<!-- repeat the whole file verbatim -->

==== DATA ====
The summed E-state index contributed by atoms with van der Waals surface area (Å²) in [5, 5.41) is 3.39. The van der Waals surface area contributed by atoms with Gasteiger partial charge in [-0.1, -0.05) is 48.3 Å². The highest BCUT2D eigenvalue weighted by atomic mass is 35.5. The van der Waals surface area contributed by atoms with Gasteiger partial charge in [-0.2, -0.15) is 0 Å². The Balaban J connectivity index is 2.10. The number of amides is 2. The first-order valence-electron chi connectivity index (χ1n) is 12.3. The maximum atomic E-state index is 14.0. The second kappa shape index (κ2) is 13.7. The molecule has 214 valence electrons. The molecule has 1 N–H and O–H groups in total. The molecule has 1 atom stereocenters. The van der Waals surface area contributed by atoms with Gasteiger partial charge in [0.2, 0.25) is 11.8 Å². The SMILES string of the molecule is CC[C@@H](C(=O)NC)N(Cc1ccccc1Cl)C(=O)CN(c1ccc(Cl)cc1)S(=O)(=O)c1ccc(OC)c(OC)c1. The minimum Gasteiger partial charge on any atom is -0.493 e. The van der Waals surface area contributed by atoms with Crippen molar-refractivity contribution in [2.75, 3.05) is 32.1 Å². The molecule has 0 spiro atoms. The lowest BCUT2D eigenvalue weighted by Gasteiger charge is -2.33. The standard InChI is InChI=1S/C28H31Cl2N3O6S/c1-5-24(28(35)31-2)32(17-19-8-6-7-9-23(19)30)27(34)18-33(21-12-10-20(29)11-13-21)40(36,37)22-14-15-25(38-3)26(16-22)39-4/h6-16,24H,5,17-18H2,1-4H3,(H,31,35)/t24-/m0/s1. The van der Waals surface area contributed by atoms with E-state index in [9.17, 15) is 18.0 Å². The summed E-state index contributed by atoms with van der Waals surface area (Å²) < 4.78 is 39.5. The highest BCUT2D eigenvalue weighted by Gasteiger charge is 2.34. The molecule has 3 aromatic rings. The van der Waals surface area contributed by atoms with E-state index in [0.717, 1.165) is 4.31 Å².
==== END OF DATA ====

The summed E-state index contributed by atoms with van der Waals surface area (Å²) in [5, 5.41) is 3.39. The van der Waals surface area contributed by atoms with Gasteiger partial charge in [-0.1, -0.05) is 48.3 Å². The highest BCUT2D eigenvalue weighted by atomic mass is 35.5. The van der Waals surface area contributed by atoms with Gasteiger partial charge in [-0.2, -0.15) is 0 Å². The Balaban J connectivity index is 2.10. The number of amides is 2. The first-order valence-electron chi connectivity index (χ1n) is 12.3. The maximum atomic E-state index is 14.0. The second kappa shape index (κ2) is 13.7. The molecule has 214 valence electrons. The molecule has 1 N–H and O–H groups in total. The molecule has 1 atom stereocenters. The van der Waals surface area contributed by atoms with Gasteiger partial charge in [0.2, 0.25) is 11.8 Å². The SMILES string of the molecule is CC[C@@H](C(=O)NC)N(Cc1ccccc1Cl)C(=O)CN(c1ccc(Cl)cc1)S(=O)(=O)c1ccc(OC)c(OC)c1. The minimum Gasteiger partial charge on any atom is -0.493 e. The van der Waals surface area contributed by atoms with Crippen molar-refractivity contribution in [2.75, 3.05) is 32.1 Å². The molecule has 0 spiro atoms. The lowest BCUT2D eigenvalue weighted by Gasteiger charge is -2.33. The standard InChI is InChI=1S/C28H31Cl2N3O6S/c1-5-24(28(35)31-2)32(17-19-8-6-7-9-23(19)30)27(34)18-33(21-12-10-20(29)11-13-21)40(36,37)22-14-15-25(38-3)26(16-22)39-4/h6-16,24H,5,17-18H2,1-4H3,(H,31,35)/t24-/m0/s1. The van der Waals surface area contributed by atoms with E-state index in [9.17, 15) is 18.0 Å². The summed E-state index contributed by atoms with van der Waals surface area (Å²) < 4.78 is 39.5. The highest BCUT2D eigenvalue weighted by Gasteiger charge is 2.34. The molecule has 3 aromatic rings. The van der Waals surface area contributed by atoms with E-state index in [0.717, 1.165) is 4.31 Å².